Thursday, March 9, 2017

Pat Martino - 1972 [1997] "Footprints"

Originally released by Cobblestone and later by Muse, this 1997 CD reissue from 32 Jazz features the distinctive and exploratory guitarist Pat Martino in a tribute to Wes Montgomery. Martino does not attempt to sound like Wes (although he uses octaves here and there), and only one of the six selections ("Road Song") was actually recorded by Montgomery; the tribute is more heartfelt than imitative. With the intuitive assistance of rhythm guitarist Bobby Rose, bassist Richard Davis, and drummer Billy Higgins, Martino stretches out on six selections, including a bluesy original ("The Visit"), "Footprints," and "Alone Together," always sounding like himself and pushing the boundaries of straight-ahead jazz.

Footprints was originally released as The Visit on Cobblestone Records in 1972 then reissued on Muse under its current title in 1975. This superb record was Pat Martino's sixth as a leader and his first away from the Prestige fold. This tremendous quartet session was recorded March 1972 when the guitarist was still only 27 and featured the substantially driving input from bassist Richard Davis, second guitarist Bobby Rose and drummer Billy Higgins. The disc was conceived as a personal tribute to the memory of his friend, Wes Montgomery, and while it certainly has links to its inspiration, Footprints clearly outlines some of Martino's most beautiful traits—crisp, logical, narrative lines; nothing hurried or studied but, rather, a most thoughtful statement of heartfelt intention.

The disc, recently reissued on CD by 32 Jazz, begins with Martino's rousing "The Visit," a 6/8 blues piece that suggests a much more adventuresome Wes-like appeal. Richard Davis assumes the role of dueling co-leader rather than timekeeper here and throughout. And it really makes a difference too.Montgomery's "Road Song" is explored to show the similarities—and differences—in the two guitarist's styles. Martino, a player of many ideas, traverses Wes's octaves and performs single-note patterns that would leave Montgomery green with envy. The blues balladry of Wayne Shorter's enchanting "Footprints" gets one of its most haunting, ethereal performances ever in Martino's free-for-all exploration. Martino glides over his fretboard effortlessly while Davis and Higgins work a simpatico gypsy groove (Davis has a provocative solo here too). Bobby Rose is heard, ever so rhythmically, challenging Martino to find new paths, making one wonder where the Gabor Szabo/Jimmy Stewart team would have taken a gem like this. The program is rounded out with the excellent performances of Michel Legrand's "What Are You Doing The Rest Of Your Life," "Jobim's "How Insensitive" and the Dietz/Schwartz standard "Alone Together"—a collection of crowd-pleasing tunes that would fit easily into many of Wes Montgomery's Verve dates.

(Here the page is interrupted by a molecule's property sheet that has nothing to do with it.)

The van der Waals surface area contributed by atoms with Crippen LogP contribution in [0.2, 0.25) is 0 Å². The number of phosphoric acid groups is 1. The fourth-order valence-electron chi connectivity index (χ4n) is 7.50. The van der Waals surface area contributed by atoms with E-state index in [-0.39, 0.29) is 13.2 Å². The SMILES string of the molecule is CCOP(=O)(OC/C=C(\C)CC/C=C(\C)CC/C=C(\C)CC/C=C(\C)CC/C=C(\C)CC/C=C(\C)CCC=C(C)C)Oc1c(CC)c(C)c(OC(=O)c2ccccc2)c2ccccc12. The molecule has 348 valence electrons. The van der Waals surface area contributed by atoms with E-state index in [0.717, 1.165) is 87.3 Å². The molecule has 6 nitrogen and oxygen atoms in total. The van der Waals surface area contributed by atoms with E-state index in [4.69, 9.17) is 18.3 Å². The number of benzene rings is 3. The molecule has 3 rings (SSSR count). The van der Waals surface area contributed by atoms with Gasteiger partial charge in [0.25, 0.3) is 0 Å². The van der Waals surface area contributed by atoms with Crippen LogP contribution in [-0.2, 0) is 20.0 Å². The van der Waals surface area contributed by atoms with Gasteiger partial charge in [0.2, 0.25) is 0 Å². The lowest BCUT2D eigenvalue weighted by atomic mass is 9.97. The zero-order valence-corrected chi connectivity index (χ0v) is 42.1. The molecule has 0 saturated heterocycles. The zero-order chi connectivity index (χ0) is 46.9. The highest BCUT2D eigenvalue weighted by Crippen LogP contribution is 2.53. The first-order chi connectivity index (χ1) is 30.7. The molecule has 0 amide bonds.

During a 30-year recording career of many highs and a few lows, Footprints stands as one of Pat Martino's very best. The musicianship is superior, dynamic and attention grabbing. Best of all, this ideal quartet's interplay is outstanding and often astounding. Very highly recommended.

Conceived as a tribute to Wes Montgomery, this album was originally issued as The Visit in 1975. At the time, jazz guitar was experiencing a revival of sorts that primarily focused on players who had first gotten their start in the ’50s. In that context, this work-attitude laden and rife with hip, technically pristine blowing-represented a breath of fresh air that helped lay the groundwork for the Martino mystique.

Supported by second guitarist Bobby Rose, bassist Richard Davis, and drummer Billy Higgins, Martino utilizes a wide range of grooves to conjure a variety of moods. A bright jazz waltz in the mold of Montgomery’s “West Coast Blues,” “The Visit” swings mightily, giving Pat a chance to shape long, fluid lines that frequently dip into his deep creative well. The head to Montgomery’s easy grooving “Road Song” is rendered in octaves; during the blowing section, Pat freely contrasts extended phrases with bluesy licks. Slow and seductive, “Footprints” explores new spaces that find Martino playing rhythmically and at one point incorporating a series of microtonal bends (the ending features some especially cool bow work by Davis).

While the album’s length is brief by today’s standards and it would have been nice if this reissue had retained the original art and title (the original liner notes are included), it’s Martino’s musicality-here at the height of its powers-that makes Footprints a jazz guitar classic.

Martino plays in a 2-guitar quartet – with Bobby Rose backing him up on guitar, plus rhythm accompaniment by Richard Davis and Billy Higgins. The sound's definitely in the trippier, post-hippie style of Martino's work, with a sort of looseness and fluidity that you either love or hate, but a nicely swinging rhythm underneath. Titles include "Footprints", "Road Song", "The Visit", and "Alone Together". (Out of print.) 

Track listing

  1. "The Visit" (Pat Martino) - 4:34
  2. "What Are You Doing the Rest of Your Life?" (Alan Bergman, Marilyn Bergman, Michel Legrand) - 7:18
  3. "Road Song" (Wes Montgomery) - 5:43
  4. "Footprints" (Wayne Shorter) - 8:22
  5. "How Insensitive" (Norman Gimbel, Antônio Carlos Jobim, Vinícius de Moraes) - 6:13
  6. "Alone Together" (Howard Dietz, Arthur Schwartz) - 5:52

Personnel

1 comment:

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